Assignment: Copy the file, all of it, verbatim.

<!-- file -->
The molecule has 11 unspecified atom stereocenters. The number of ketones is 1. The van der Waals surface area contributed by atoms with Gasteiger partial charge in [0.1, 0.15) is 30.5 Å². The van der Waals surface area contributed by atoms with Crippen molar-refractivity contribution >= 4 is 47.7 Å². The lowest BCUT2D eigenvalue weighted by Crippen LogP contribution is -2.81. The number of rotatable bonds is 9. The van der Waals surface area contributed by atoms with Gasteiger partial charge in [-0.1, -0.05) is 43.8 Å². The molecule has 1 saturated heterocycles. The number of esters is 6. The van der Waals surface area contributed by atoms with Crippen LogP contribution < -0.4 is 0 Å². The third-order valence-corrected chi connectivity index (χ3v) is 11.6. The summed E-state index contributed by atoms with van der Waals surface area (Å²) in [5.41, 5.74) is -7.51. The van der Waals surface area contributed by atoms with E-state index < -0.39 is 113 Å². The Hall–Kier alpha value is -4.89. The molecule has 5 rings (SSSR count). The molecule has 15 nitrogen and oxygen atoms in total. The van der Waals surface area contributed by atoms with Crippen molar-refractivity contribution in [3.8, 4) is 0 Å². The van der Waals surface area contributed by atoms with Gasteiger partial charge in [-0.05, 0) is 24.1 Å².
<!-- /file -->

The molecule has 11 unspecified atom stereocenters. The number of ketones is 1. The van der Waals surface area contributed by atoms with Gasteiger partial charge in [0.1, 0.15) is 30.5 Å². The van der Waals surface area contributed by atoms with Crippen molar-refractivity contribution >= 4 is 47.7 Å². The lowest BCUT2D eigenvalue weighted by Crippen LogP contribution is -2.81. The number of rotatable bonds is 9. The van der Waals surface area contributed by atoms with Gasteiger partial charge in [-0.1, -0.05) is 43.8 Å². The molecule has 1 saturated heterocycles. The number of esters is 6. The van der Waals surface area contributed by atoms with Crippen LogP contribution < -0.4 is 0 Å². The third-order valence-corrected chi connectivity index (χ3v) is 11.6. The summed E-state index contributed by atoms with van der Waals surface area (Å²) in [5.41, 5.74) is -7.51. The van der Waals surface area contributed by atoms with E-state index < -0.39 is 113 Å². The Hall–Kier alpha value is -4.89. The molecule has 5 rings (SSSR count). The molecule has 15 nitrogen and oxygen atoms in total. The van der Waals surface area contributed by atoms with Crippen molar-refractivity contribution in [3.8, 4) is 0 Å². The van der Waals surface area contributed by atoms with Gasteiger partial charge in [-0.05, 0) is 24.1 Å².